Matthew Spangler, a professor of communication studies in the College of Social Sciences, and David Kahn, a professor and chair of the Department of TV, Radio, Film and Theatre in the College of Humanities and the Arts, will be leading a summer institute for K-12 teachers and graduate students at San Jose State in July, with a grant from the National Endowment for the Humanities (NEH).
“The Immigrant Experience in California through Literature and Theatre” will bring 25 teachers and graduate students working toward a career in K-12 teaching to SJSU where they will interact with professors from a multitude of disciplines as well as artists and authors who have explored the immigrant experience in their works. The teachers will explore the written pieces through performance activities and will perform a piece of their own creation by the end of the program.
“The institute combines immigration and performance, and that’s what I do with my scholarship,” said Spangler, who wrote Staging Intercultural Ireland: New Plays and Practitioner Perspectives (co-edited with Charlotte McIvor, Cork University Press, 2014).
“The Immigrant Experience in California through Literature and Theatre” was offered at SJSU in 2014 through an NEH grant, with 150 teachers applying for the available slots. Guest faculty include Maxine Hong Kingston (author of The Woman Warrior) and Andrew Lam (author of Perfume Dreams: Reflections on the Vietnamese Diaspora), playwright and SJSU alumnus Luis Valdez, ’64 English (author of Zoot Suit and founder of El Teatro Campesino), and theatre artist Ping Chong (author of East West Quartet and creator of “Undesirable Elements” performance series). The program will discuss immigration in an historical context with curriculum around emigration from Mexico, China, Afghanistan and Vietnam to California.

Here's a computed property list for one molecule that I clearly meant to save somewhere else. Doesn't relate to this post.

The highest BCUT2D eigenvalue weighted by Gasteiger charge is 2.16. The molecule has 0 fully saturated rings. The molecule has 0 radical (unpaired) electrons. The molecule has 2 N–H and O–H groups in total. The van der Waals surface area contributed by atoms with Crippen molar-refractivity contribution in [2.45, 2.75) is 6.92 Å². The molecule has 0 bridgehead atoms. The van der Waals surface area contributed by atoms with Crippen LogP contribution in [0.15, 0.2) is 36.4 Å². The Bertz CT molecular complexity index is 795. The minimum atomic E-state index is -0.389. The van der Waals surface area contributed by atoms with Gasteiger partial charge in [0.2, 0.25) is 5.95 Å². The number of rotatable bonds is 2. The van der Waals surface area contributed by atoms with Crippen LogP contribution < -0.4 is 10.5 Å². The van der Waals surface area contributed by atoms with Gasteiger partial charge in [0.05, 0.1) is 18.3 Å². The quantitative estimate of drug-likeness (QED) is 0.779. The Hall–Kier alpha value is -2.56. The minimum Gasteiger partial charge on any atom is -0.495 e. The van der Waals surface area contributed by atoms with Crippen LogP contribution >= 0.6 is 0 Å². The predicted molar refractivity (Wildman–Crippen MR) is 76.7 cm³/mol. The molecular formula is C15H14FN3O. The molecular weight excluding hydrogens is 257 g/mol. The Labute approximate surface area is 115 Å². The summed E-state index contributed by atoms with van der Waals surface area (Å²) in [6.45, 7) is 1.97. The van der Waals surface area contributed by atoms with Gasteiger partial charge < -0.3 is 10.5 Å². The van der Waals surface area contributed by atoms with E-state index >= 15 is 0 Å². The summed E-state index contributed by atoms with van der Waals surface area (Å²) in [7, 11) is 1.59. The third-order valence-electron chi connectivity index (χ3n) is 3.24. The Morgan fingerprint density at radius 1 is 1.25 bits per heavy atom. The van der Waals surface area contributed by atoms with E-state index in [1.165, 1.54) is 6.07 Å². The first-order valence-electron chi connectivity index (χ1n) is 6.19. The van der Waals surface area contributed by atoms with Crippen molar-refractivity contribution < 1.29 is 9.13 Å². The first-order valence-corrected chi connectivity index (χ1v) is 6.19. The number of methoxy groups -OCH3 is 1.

Other SJSU faculty members who are involved in the summer institute include Glen Gendzel, an associate professor of history, and Persis Karim, an associate professor of English.
Spangler, who studied at Trinity College in Dublin and completed a dissertation on Irish author James Joyce, said he became interested in the influence of immigration on Irish arts when there was an influx of movement into the country between 1995 to 2008.
“Ireland has a long history of emigration and it doesn’t have a national mythology around immigration like we do in America,” Spangler said. “Immigration is turning that on its head and demanding Ireland rethink its national identity.”
In addition to his scholarship, Spangler has also adapted books for the stage, including Khaled Hosseini’s Kite Runner and T.C. Boyle’s Tortilla Curtain.
“The book has to be something I really like,” Spangler said, of working on an adaptation. “When you write a play, you spend a lot of time with it. It takes about a year to write it, then I look for a theatre that wants to produce it and then there’s the rehearsal time. It can be a two-to-three-year process so it has to be a story I really feel connected to and I want to share.”